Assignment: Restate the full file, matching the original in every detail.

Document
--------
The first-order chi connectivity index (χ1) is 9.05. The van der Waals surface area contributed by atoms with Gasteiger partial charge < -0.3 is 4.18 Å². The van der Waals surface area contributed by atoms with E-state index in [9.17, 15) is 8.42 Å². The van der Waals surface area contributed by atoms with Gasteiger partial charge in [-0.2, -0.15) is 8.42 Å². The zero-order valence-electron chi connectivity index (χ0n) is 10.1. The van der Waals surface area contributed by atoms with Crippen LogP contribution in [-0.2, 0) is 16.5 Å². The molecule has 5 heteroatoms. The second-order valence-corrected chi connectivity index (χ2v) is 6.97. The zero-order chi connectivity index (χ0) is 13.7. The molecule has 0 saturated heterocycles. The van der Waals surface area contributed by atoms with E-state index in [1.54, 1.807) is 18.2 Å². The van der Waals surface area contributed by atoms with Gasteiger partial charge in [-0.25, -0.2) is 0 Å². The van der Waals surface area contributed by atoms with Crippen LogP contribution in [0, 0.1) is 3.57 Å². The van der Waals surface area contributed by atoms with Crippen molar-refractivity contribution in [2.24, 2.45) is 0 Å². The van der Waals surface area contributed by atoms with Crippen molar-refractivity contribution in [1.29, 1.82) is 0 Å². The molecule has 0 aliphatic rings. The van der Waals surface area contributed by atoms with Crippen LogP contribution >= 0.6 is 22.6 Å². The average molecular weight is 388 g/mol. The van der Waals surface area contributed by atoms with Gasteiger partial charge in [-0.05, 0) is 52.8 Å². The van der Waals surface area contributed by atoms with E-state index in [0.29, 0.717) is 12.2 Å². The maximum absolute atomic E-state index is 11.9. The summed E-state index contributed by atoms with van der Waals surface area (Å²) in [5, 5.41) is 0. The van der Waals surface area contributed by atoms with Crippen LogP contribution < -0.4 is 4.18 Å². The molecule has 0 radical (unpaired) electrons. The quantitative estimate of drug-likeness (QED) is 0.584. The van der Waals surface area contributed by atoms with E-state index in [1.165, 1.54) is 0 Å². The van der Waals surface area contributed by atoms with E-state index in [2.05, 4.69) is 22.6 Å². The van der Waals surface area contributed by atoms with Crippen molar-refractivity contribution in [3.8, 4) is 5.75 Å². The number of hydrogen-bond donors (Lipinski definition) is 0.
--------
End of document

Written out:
The first-order chi connectivity index (χ1) is 9.05. The van der Waals surface area contributed by atoms with Gasteiger partial charge < -0.3 is 4.18 Å². The van der Waals surface area contributed by atoms with E-state index in [9.17, 15) is 8.42 Å². The van der Waals surface area contributed by atoms with Gasteiger partial charge in [-0.2, -0.15) is 8.42 Å². The zero-order valence-electron chi connectivity index (χ0n) is 10.1. The van der Waals surface area contributed by atoms with Crippen LogP contribution in [-0.2, 0) is 16.5 Å². The molecule has 5 heteroatoms. The second-order valence-corrected chi connectivity index (χ2v) is 6.97. The zero-order chi connectivity index (χ0) is 13.7. The molecule has 0 saturated heterocycles. The van der Waals surface area contributed by atoms with E-state index in [1.54, 1.807) is 18.2 Å². The van der Waals surface area contributed by atoms with Gasteiger partial charge in [-0.25, -0.2) is 0 Å². The van der Waals surface area contributed by atoms with Crippen LogP contribution in [0, 0.1) is 3.57 Å². The van der Waals surface area contributed by atoms with Crippen molar-refractivity contribution in [2.24, 2.45) is 0 Å². The van der Waals surface area contributed by atoms with Crippen molar-refractivity contribution in [1.29, 1.82) is 0 Å². The molecule has 0 aliphatic rings. The van der Waals surface area contributed by atoms with Crippen LogP contribution >= 0.6 is 22.6 Å². The average molecular weight is 388 g/mol. The van der Waals surface area contributed by atoms with Gasteiger partial charge in [-0.05, 0) is 52.8 Å². The van der Waals surface area contributed by atoms with E-state index in [0.29, 0.717) is 12.2 Å². The maximum absolute atomic E-state index is 11.9. The summed E-state index contributed by atoms with van der Waals surface area (Å²) in [5, 5.41) is 0. The van der Waals surface area contributed by atoms with Crippen LogP contribution < -0.4 is 4.18 Å². The molecule has 0 radical (unpaired) electrons. The quantitative estimate of drug-likeness (QED) is 0.584. The van der Waals surface area contributed by atoms with E-state index in [1.165, 1.54) is 0 Å². The van der Waals surface area contributed by atoms with E-state index in [2.05, 4.69) is 22.6 Å². The van der Waals surface area contributed by atoms with Crippen molar-refractivity contribution in [3.8, 4) is 5.75 Å². The number of hydrogen-bond donors (Lipinski definition) is 0.